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Maybe There's Something to This RIM Thing

Monday - 1/21/2013, 7:45pm  ET

With Research In Motion's upgraded BB10 OS and a couple of new phones on the horizon, it isn't surprising that RIM shareholders are a bit giddy. With a share price that's more than doubled the past three months, RIM's given its long-suffering fans a lot to be excited about.

What should give RIM fans a real shot in the arm, however, goes beyond its stellar stock performance of late. With the much-anticipated release of its new OS still a week away, RIM isn't just running on momentum anymore. There's some substance behind its performance.

RIM is getting more interesting
When CEO Thorsten Heins announced that RIM's new BB10 OS will be here Jan. 30, the excitement was palpable. The only problem was that other than a whole bunch of beta testers, much of the good tidings surrounding BB10 is based on hope -- not an ideal basis for investing your hard-earned money. Sure, with more than 1,600 corporate entities playing with a pre-release version of the new BB10, along with more than 100 government agencies, the test sample is a big one. But it's just that: a test sample.

The reliance of RIM's improving stock price on acceptance of its new OS, even before the general public has had a chance to take it through the paces, has kept me cautiously optimistic toward RIM; unknown quantities always make me uncomfortable. But now there's a lot more for investors to hold on to, in addition to what has been positive feedback from the BB10 beta testers.

The recent upgrade of RIM by a Jefferies analyst, increasing RIM's target price to $19.50 a share from $13, is significant, in and of itself. What gives the upgrade substance, however, is the reason behind the change of heart: RIM is expected to make its new BlackBerry email available to Apple's iPhone and Google's Android OS users.

As more and more businesses get comfortable with the "bring your phone to work" concept, there are opportunities for OS providers to benefit, beyond supplying the hardware. Even before BB10, many saw RIM's secure operating system as the commercial standard, and now Heins and team are exploring ways to use RIM's OS and secure email service across multiple devices? The possibilities for RIM are intriguing, to say the least.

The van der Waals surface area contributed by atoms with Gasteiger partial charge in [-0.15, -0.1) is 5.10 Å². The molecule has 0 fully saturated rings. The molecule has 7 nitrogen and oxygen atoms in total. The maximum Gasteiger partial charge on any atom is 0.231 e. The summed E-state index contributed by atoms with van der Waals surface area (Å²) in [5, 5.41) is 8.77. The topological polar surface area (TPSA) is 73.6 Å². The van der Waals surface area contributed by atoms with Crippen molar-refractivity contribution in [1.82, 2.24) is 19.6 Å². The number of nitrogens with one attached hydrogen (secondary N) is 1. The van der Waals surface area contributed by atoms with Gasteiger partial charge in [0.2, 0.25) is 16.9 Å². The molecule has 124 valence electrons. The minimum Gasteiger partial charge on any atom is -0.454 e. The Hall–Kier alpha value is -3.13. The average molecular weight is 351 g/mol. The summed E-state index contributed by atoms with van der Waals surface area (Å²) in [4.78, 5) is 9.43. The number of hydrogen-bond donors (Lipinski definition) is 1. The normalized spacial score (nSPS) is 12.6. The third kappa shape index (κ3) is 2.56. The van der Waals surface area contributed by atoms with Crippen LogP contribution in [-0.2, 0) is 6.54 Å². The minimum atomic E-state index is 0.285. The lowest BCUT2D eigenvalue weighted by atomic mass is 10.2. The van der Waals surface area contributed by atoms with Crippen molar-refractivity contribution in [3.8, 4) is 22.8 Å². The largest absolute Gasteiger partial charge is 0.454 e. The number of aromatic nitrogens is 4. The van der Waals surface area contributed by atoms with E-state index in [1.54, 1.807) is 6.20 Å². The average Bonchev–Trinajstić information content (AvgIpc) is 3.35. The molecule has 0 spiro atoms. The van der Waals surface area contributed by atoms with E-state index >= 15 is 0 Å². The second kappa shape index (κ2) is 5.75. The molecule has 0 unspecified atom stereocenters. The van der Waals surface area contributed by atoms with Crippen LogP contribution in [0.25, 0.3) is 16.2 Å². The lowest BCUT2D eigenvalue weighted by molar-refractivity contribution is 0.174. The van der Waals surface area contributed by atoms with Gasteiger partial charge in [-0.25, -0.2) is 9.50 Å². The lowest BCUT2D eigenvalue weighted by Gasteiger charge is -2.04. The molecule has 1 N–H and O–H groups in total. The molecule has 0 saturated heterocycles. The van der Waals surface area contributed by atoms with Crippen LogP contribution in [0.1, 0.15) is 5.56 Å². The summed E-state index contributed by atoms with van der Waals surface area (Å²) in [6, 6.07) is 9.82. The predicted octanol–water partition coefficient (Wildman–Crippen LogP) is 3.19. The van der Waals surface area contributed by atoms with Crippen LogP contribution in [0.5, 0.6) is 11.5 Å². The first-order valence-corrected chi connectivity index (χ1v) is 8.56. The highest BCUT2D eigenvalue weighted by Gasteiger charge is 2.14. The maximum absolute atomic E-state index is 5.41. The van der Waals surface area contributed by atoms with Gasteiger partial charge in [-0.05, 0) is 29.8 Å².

And speaking of any and all mobile devices, RIM recently announced that Visa has blessed its BB10 wireless payment solution, Secure Element Manager. Though RIM will hardly be the only mobile payment provider around -- MasterCard and Google are testing a mobile payment solution, and Groupon introduced a low-cost alternative recently, not to mention a host of other players already in the market -- the payment service and Visa endorsement opens new doors for RIM.

But wait -- there's more
While the security of RIM's proprietary OS is well known, the flip side has been the lack of apps, and the ability of third-party IT developers to create them. But with thousands of new apps from other OS platforms already developed, BB10 smartphones could hit the shelves packed with more goodies than ever before.

Though not necessarily surprising, confirmation from domestic wireless carriers that they intend to carry the new BlackBerry 10 phones also provided a boost for RIM. And, strange as it sounds, good news from Nokia last week gave RIM aficionados more fuel for their fire. When Nokia CEO Stephen Elop announced sales of 4.4 million Windows 8 smartphones, it wasn't only Nokia shareholders who breathed a sigh of relief -- RIM fans were also feeling pretty good.

For much of the past year, RIM and Nokia have often been mentioned in the same breath. Both onetime highflying smartphone makers are undergoing major transitions; Nokia's going all in with its Windows 8 OS Lumia phones, and RIM is doing the same with BB10. For RIM shareholders, Nokia's sales news is confirmation that Apple and Google can be had. Google recently unseated Apple's iPads in December as the No. 1 seller of tablets in Japan, and if estimates are correct, Samsung will handily outsell iPhones in Q4 -- both demonstrating that Apple's iron-like grip on the mobile industry is slipping, leaving room for players such as RIM and Nokia.

Staunch RIM shareholders have long held on to the company's outstanding balance sheet and cutting-edge technology as reasons the company is worth more than its stock price. Then, when the introduction of BB10 was announced, RIM investors really went ballistic, starting an epic run on its stock price. I wasn't nearly as enamored. Why? Because investing in a stock based on conjecture -- which is what BB10 remains at this point -- leaves the door open for a big disappointment.

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